Facebook will also create a new subsidiary, Calibra, to build a digital wallet for people to store and exchange the currency using apps.Technologyread more
Experts expect Facebook's cryptocurrency venture to alleviate some security issues, while introducing new ones.Cybersecurityread more
European Central Bank President Mario Draghi defended the tools that the organization has available.Europe Newsread more
According to China's top economic planning body, some local companies are cutting back on their efforts to hire new university graduates.China Economyread more
German Chancellor Angela Merkel has presided over a tumultuous recent period, which for many, has left Europe on the brink.Commentaryread more
The chipmaker crush could persist and investors should be selective, but Nvidia looks like a clear buy, one market watcher says.Trading Nationread more
Tensions between China and the U.S. are threatening to slow global trade further, threatening some Asian economies.Asia Economyread more
U.S. President Donald Trump's former campaign chairman Paul Manafort was transferred to a detention facility in Manhattan on Monday ahead of an expected arraignment on state...White Houseread more
Airbus recorded orders and options for 123 planes, according to the aviation consulting firm IBA.iQ.Paris Air Showread more
Markets in Asia were mostly higher on Tuesday as investors awaited the start of a closely-watched meeting by the U.S. Federal Reserve, set to kick off later stateside.Asia Marketsread more
Wall Street analysts think Facebook's cryptocurrency payments project will give the company a big boost.Marketsread more
CNBC's Jim Cramer knows that looking back on a strong year for the markets shouldn't only include analyzing the best performers.
"In a bull market, it's not that easy to be a real cellar dweller," Cramer said. "You have to commit some pretty grievous sins to end up on this list. But remember, this is an incredibly forgiving market, so it's important not to get too judgmental lest we miss some real opportunities."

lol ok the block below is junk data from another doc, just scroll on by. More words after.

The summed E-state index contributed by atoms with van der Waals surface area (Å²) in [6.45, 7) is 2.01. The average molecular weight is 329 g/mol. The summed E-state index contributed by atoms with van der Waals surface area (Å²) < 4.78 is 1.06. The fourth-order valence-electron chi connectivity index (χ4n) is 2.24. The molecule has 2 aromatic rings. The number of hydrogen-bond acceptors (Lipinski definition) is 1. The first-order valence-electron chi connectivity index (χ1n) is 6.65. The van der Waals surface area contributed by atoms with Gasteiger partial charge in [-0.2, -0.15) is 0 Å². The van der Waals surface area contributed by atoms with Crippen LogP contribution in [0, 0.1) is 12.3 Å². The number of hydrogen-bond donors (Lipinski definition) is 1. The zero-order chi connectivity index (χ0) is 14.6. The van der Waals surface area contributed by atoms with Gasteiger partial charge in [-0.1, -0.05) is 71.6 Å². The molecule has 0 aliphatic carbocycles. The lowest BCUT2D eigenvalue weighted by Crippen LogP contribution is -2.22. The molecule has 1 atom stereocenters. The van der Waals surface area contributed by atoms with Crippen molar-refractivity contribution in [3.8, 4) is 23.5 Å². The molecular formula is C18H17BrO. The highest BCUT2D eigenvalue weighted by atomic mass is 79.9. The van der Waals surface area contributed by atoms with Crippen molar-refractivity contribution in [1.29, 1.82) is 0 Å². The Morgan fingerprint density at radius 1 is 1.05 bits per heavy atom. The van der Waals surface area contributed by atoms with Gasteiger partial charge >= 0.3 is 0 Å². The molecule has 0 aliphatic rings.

"A shortfall back in August took the stock down from $47 to $31 in just two days," Cramer recalled. "It was so hideous you might have thought people simply stopped shopping there altogether."
But Foot Locker managed to regain some momentum and rally into the start of 2018 after management forecast steady same-store sales and said that business was looking up.
"I just wish it hadn't already rebounded so much from its lows. If not for that, I'd say, 'Hey, domestic retailer, tax reform, better consumer, why not just buy it?' But I would like to wait for a little bit of a pullback," the "Mad Money' host concluded.
The S&P's ninth-worst stock was Signet Jewelers, down 40 percent for 2017.
Cramer said Signet is still subject to a host of negative catalysts including the demise of mall-based stores (Signet owns Zales and Kay Jewelers, among others) and reputation issues after a Washington Post investigation into sexual discrimination at the company.
"[New CEO] Gina Drosos is trying to clean things up. But sales and earnings do look like they've peaked, making me think that this stock represents neither value nor growth," Cramer said. "I wish the new CEO luck, but at best, this one is what I would call a work in progress with a just-OK business model and, yes, a tarnished reputation. Hard pass."
Cramer was puzzled by the S&P's eighth-worst performer, the stock of Advance Auto Parts. The largest car parts retailer in the United States by store count, Advance Auto Parts got caught up in a storm of selling that plagued the entire auto sector for much of 2017.
The main reasons for the selling? The potential for Amazon to get involved in the car parts retail space and a mild start to the winter season, Cramer said.